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With the acceleration of climate change and increased pressure on our planet’s natural resources, the issue of environmental sustainability has never been more urgent. To help tackle the issue, we’re hoping to find new ways to encourage us all to improve our recycling at home, enhance our current recycling habits and create new recycling routines that are more sustainable.
When we recycle we conserve precious natural resources that are often in finite supply. Recycling allows used materials to be converted into new products without any extra raw materials being used. It can also allow us to reuse materials again and again.
Many organisations – including governments, NGOs and companies – are contributing by making packaging 100% recyclable, by using renewable and recycled materials and by taking a look at the entire product lifecycle, from production to reuse. There’s a part in that cycle where we all have a role to play – and that’s when we decide what happens to the waste in our homes. How might we encourage ourselves and others to turn our good intentions into action? Can we find new ways to recycle more at home, enhance our current recycling habits and help complete that all-important closed loop cycle?
Setting the stage
Last year, CCE partnered with the University of Exeter to conduct a study to explore the role that recycling plays in everyday life. Through in depth research and conversations with families in Great Britain and France, they uncovered a series of insights on how we behave at home. They found that:
- Recycling is rarely a conscious decision: we just go about our busy daily lives and recycling may or may not feature in our routines
- There are often tensions in the home between recycling champions and those who opt for the simplest route to disposing of waste – and aesthetics win out over environmental concerns
- There is often confusion and scepticism among householders about recycling, which can often lead to apathy
In this challenge, we’re really interested in what motivates us to create new habits and how we might build communities of dedicated home-recyclers. We’re excited to learn from all of you – the habit-breakers and the change-makers. We’ve invited a group of experts who will give us feedback throughout the challenge and you might see some of them around on the platform.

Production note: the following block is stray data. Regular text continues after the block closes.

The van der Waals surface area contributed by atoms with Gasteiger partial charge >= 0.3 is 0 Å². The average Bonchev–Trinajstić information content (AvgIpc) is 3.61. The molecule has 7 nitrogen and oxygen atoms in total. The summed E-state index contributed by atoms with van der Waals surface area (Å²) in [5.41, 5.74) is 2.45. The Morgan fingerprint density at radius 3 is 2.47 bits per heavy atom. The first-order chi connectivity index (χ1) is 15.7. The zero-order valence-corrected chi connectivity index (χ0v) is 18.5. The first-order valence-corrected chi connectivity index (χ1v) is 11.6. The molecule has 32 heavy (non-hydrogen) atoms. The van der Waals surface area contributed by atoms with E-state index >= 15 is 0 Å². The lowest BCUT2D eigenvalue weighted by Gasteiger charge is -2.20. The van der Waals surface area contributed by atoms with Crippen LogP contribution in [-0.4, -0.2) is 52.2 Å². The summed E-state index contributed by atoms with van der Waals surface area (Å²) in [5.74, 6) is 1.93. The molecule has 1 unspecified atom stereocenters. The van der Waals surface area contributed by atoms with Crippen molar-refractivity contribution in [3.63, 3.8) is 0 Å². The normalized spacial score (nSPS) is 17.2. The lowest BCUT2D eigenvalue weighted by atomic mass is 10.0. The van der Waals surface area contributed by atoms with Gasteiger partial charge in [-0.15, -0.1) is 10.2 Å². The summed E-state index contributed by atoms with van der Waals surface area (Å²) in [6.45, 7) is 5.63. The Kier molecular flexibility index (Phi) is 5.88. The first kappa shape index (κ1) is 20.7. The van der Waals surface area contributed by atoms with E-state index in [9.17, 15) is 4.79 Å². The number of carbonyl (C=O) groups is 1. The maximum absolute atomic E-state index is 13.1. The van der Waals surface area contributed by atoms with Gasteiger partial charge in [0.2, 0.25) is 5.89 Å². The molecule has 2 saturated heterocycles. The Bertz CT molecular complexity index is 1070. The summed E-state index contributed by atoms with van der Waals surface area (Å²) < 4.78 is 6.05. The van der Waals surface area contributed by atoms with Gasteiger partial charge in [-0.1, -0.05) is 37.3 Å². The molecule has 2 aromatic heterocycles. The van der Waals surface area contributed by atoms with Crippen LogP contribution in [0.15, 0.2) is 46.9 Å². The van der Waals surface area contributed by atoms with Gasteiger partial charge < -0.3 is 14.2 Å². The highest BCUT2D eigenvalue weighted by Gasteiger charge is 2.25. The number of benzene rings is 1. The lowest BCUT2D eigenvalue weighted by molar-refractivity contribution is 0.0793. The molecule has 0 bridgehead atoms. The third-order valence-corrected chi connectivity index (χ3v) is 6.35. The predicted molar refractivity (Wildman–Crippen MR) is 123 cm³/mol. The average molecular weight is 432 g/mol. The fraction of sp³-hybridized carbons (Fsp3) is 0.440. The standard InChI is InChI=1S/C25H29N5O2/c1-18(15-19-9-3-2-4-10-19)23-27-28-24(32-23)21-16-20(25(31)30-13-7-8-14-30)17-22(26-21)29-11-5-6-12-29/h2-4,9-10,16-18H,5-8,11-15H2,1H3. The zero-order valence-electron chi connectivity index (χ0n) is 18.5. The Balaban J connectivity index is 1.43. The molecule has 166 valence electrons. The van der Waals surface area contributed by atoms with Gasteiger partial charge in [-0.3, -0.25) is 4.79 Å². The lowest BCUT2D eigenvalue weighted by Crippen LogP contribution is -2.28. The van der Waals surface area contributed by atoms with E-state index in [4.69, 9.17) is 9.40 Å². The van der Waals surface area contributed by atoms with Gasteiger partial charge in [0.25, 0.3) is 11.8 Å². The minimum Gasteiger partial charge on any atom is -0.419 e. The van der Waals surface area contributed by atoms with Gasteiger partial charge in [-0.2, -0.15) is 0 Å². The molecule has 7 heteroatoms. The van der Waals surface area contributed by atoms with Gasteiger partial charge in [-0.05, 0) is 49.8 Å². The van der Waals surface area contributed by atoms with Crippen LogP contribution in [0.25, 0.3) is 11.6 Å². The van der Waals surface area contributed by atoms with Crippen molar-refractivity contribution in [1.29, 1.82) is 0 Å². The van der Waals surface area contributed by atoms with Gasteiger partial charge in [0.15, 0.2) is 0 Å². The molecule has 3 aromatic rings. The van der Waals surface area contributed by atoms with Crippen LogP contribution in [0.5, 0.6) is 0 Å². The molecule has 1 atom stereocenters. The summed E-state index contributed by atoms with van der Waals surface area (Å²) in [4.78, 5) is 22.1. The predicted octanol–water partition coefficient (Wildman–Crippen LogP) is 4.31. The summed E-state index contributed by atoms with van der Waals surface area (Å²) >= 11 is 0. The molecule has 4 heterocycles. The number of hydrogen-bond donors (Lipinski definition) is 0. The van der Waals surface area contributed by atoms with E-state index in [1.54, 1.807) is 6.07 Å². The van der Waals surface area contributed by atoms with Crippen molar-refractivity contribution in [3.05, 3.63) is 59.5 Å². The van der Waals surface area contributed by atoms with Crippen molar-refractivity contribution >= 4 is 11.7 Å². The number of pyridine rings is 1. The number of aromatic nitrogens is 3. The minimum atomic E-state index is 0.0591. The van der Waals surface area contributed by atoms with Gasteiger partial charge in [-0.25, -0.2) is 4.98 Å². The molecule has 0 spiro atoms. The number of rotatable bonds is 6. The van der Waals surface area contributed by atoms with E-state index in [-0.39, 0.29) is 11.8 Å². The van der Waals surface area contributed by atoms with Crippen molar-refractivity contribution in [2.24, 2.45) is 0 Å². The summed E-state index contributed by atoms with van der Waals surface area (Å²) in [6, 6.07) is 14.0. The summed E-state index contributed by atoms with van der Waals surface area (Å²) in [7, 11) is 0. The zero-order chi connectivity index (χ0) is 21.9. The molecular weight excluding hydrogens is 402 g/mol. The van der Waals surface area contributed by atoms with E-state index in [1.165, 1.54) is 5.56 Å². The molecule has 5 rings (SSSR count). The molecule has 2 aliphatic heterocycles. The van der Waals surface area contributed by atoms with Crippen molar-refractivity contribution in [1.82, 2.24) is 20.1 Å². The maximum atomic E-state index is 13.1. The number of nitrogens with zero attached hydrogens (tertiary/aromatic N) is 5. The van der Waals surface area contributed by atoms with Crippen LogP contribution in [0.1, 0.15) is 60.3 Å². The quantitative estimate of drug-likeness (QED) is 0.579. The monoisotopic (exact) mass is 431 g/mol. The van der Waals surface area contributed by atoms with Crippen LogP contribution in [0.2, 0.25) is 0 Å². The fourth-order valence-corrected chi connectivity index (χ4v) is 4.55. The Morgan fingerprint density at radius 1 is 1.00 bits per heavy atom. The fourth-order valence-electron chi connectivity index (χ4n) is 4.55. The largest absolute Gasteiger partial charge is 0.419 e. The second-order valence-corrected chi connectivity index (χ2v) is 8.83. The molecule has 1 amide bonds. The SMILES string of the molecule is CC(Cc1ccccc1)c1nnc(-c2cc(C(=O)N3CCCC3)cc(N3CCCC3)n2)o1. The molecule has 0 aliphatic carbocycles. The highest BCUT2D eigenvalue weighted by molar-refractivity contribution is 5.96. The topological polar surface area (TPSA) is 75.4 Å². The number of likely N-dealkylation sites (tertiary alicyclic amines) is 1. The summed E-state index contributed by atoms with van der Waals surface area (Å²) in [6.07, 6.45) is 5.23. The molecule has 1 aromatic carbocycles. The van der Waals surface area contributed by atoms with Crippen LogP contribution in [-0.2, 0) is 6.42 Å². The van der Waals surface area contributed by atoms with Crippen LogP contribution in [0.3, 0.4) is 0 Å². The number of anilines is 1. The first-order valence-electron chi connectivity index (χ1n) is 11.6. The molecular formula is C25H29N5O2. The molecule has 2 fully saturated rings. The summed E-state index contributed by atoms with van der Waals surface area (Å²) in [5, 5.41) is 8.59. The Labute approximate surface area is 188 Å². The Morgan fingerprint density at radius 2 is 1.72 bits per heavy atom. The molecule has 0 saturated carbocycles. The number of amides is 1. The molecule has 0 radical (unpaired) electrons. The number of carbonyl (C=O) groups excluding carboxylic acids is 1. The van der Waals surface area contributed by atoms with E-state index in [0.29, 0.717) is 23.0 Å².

To help point our efforts in the right direction we’ve written up some Guiding Principles for this challenge.
Parlez Vous Francais?
In this challenge we’re excited to be prototyping better language inclusivity. Coca-Cola Enterprises operates in a number of French-speaking geographies and we want to create an inclusive environment so folks there can participate more easily. Check out our brand new translation page for information about how to interact with a more global community and stay tuned for our further experiments in this space.
What will it mean to ‘win’ this challenge?
As with all OpenIDEO challenges, there are many reasons to participate and many things you’ll gain by participating in our Recycling Challenge – regardless of whether your idea gets shortlisted. That said, the winning ideas will represent submissions that best answer our central question, that excite and energise our communitya nd that address our goals.
In particular we’re looking for ideas that will help create new habits at home, that can be scaled to work in different countries and with different people – and that work regardless of the local recovery and recycling scheme. As the challenge unfolds we’ll share more about these goals so you know where we’re headed.
No matter the end result, we encourage everyone to take your ideas forward on your own or to collaborate with your network to implement them. On OpenIDEO we strive to be a place where good ideas gain momentum – both from the community and from our sponsors and partners. For more information, visit our About Us or How It Works pages.
About our sponsor
Coca-Cola Enterprises (CCE) is a marketer, producer and distributor of non-alcoholic beverages in Western Europe. It operates with a local focus and manufactures nearly 90 percent of its products in the markets in which they are consumed. Corporate responsibility and sustainability are core to CCE’s business and it is constantly working to reduce water use, carbon footprints and support recycling initiatives. For more information, visit www.cokecce.com and follow @CokeCCE on Twitter.
COMMUNITY FRENCH CROSS-POLLINATOR
OUR CHALLENGE PARTNERS
Richard Swannell, WRAP
Stewart Barr, University of Exeter
John Revess, Rexam
Joe Iles, Ellen MacArthur Foundation
Hermione Taylor, The DoNation
Rodrigo Bautista, Forum for the Future
William Vemier, FostPlus
Iain Gulland, Zero Waste Scotland
Rose O’Neill, WWF
Catherine Giraud-Mainand, Ecole Centrale de Lyon